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Government agencies and public organizations often consider adopting open source software (OSS) for reasons of transparency, cost, citizen access, and greater efficiency in communication and delivering services. Adopting Open Source Software offers five richly detailed real-world case studies of OSS adoption by public organizations. The authors analyze the cases and develop an overarching, conceptual framework to clarify the various enablers and inhibitors of OSS adoption in the public sector. The book provides a useful resource for policymakers, practitioners, and academics. The five cases of OSS adoption include a hospital in Ireland; an IT consortium serving all the municipalities of the province of Bozen-Bolzano, Italy; schools and public offices in the Extremadura region of Spain; the Massachusetts state government's open standards policy in the United States; and the ICT department of the Italian Chamber of Deputies. The book provides a comparative analysis of these cases around the issues of motivation, strategies, technologies, economic and social aspects, and the implications for theory and practice.
This comprehensive and accessible book fills the need for a political economy view of global environmental politics, focusing on the ways international economic processes affect environmental outcomes. It examines the main actors and forces shaping global environmental management, particularly in the developing world. Moving beyond the usual emphasis on international agreements and institutions, it strives to capture not only academic theoretical debates but also views on politics, economics, and the environment within the halls of global conferences, on the streets during antiglobalization protests, and in the boardrooms of international agencies, nongovernmental organizations, and industry associations. The book maps out an original typology of four contrasting worldviews of environmental change--those of market liberals, institutionalists, bioenvironmentalists, and social greens--and uses them as a framework to examine the links between the global political economy and ecological change. This typology provides a common language for students, instructors, and scholars to discuss the issues across the classical social science divisions. The second edition of this popular text has been thoroughly revised and updated to reflect recent events, including the food crisis of 2007-2008, the financial meltdown of 2008, and the Copenhagen Climate Conference of 2009. Topics covered include the environmental implications of globalization; wealth, poverty, and consumption; global trade; transnational corporations; and multilateral and private finance.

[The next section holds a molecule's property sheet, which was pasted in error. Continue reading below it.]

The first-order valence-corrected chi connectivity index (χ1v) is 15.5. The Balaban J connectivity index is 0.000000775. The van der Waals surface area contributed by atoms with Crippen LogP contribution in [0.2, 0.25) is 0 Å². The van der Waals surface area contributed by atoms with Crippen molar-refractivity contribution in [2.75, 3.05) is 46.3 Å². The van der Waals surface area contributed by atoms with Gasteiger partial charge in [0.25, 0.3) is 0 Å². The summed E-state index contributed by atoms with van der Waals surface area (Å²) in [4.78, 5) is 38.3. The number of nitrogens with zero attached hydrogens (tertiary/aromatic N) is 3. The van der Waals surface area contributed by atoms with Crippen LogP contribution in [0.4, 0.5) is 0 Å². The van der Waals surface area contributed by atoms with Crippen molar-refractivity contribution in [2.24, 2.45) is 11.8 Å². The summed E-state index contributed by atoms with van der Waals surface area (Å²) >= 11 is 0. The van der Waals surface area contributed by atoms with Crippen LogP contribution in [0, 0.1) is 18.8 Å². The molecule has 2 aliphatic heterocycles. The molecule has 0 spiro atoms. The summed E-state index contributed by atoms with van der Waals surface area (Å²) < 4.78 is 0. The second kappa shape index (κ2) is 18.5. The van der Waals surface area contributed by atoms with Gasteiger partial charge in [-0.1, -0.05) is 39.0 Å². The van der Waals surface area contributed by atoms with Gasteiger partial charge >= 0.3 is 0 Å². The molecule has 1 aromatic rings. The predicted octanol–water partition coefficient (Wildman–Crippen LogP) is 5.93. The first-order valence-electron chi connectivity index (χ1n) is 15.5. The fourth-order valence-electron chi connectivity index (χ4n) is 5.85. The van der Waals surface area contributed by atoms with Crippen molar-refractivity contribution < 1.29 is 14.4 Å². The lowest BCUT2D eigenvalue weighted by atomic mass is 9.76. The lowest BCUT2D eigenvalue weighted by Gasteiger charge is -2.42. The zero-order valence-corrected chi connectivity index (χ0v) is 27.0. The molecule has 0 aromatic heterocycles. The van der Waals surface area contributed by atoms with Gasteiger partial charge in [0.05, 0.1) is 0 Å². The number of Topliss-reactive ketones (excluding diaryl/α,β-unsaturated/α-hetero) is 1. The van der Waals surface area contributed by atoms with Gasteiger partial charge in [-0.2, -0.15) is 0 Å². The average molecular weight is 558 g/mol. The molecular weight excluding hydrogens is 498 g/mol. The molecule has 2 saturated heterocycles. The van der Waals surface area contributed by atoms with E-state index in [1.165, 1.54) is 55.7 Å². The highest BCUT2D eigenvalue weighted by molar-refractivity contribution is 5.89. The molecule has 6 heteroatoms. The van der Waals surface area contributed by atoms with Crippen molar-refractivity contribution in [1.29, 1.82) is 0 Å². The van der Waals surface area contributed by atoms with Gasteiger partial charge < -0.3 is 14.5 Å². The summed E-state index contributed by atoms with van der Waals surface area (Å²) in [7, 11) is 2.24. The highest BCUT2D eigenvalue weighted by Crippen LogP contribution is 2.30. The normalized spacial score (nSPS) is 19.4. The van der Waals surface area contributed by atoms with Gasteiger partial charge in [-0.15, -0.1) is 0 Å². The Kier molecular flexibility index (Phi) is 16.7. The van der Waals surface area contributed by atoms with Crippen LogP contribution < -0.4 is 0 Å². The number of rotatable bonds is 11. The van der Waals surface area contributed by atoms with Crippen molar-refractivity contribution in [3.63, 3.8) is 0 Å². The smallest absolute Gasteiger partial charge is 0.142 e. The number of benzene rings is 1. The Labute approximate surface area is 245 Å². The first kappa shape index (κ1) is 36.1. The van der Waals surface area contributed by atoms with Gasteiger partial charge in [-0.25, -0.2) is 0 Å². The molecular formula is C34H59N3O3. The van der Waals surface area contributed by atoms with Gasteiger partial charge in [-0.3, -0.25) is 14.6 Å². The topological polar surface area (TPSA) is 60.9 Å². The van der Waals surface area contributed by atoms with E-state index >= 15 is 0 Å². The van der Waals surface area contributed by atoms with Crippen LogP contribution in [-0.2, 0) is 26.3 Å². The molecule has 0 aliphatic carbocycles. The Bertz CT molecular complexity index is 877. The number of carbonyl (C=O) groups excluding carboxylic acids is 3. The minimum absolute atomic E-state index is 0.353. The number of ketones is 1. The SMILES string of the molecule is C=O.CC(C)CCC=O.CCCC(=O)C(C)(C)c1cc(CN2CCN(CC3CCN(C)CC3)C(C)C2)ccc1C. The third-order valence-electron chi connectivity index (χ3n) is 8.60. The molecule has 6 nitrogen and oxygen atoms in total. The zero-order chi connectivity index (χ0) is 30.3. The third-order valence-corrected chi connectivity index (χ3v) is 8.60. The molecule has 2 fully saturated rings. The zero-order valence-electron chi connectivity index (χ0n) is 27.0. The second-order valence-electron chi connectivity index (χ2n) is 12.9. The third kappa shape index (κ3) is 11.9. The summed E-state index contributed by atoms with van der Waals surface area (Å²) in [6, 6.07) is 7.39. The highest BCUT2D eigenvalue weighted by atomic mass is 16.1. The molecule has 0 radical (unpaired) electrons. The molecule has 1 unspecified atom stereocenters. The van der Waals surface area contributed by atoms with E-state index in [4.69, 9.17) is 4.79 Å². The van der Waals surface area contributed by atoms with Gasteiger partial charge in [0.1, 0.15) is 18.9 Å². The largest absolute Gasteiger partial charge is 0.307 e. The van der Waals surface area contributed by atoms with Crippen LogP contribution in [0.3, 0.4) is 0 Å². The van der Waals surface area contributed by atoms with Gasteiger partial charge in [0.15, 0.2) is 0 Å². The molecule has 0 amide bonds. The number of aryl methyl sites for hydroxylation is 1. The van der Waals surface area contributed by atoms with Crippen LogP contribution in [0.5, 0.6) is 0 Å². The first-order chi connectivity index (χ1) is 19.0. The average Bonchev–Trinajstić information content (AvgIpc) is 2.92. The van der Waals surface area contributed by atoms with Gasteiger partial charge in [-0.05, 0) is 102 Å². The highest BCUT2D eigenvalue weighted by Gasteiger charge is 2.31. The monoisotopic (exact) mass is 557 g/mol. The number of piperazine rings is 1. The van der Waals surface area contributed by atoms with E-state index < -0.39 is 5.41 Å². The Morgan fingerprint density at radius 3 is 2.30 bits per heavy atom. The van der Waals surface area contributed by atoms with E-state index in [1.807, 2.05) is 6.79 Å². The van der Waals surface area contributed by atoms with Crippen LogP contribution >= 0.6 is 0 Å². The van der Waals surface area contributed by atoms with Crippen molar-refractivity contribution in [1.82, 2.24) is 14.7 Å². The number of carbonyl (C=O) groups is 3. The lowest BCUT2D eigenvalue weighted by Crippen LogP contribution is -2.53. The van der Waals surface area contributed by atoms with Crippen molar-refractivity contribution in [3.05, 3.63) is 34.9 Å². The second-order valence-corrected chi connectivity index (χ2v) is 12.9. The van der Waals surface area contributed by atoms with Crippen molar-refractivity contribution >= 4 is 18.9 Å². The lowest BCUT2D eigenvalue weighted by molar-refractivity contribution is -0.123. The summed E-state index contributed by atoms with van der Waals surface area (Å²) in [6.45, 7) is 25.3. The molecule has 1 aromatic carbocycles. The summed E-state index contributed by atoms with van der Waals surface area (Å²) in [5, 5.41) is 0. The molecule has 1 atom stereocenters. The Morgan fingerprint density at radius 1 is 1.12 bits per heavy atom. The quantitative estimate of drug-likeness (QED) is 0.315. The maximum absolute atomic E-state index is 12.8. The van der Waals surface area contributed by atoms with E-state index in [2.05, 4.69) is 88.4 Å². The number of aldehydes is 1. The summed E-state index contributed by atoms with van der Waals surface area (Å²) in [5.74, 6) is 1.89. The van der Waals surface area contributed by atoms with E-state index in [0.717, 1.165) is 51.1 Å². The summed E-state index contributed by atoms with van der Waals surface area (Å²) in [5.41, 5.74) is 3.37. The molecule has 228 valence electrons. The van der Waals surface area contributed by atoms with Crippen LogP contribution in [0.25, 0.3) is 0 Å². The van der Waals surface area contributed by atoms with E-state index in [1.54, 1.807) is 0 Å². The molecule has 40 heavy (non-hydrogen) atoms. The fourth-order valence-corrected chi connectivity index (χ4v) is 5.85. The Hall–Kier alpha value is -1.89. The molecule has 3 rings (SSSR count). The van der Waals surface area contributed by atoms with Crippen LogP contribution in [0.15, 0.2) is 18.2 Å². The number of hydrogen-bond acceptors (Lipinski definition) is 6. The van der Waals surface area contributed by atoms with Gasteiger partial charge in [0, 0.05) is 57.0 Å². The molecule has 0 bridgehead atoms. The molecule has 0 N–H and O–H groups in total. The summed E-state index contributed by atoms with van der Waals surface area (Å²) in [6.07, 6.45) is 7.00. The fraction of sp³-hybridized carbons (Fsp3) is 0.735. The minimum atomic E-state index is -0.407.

Each of us is a collection of more than ten trillion cells, busy performing tasks crucial to our continued existence. Gene regulation networks, consisting of a subset of genes called transcription factors, control cellular activity, producing the right gene activities for the many situations that the multiplicity of cells in our bodies face. Genes working together make up a truly ingenious system. In this book, Roger Sansom investigates how gene regulation works and how such a refined but simple system evolved. Sansom describes in detail two frameworks for understanding gene regulation. The first, developed by the theoretical biologist Stuart Kauffman, holds that gene regulation networks are fundamentally systems that repeat patterns of gene expression. Sansom finds Kauffman's framework an inadequate explanation for how cells overcome the difficulty of development. Sansom proposes an alternative: the connectionist framework. Drawing on work from artificial intelligence and philosophy of mind, he argues that the key lies in how multiple transcription factors combine to regulate a single gene, acting in a way that is qualitatively consistent. This allows the expression of genes to be finely tuned to the variable microenvironments of cells. Because of the nature of both development and its evolution, we can gain insight into the developmental process when we identify gene regulation networks as the controllers of development. The ingenuity of genes is explained by how gene regulation networks evolve to control development.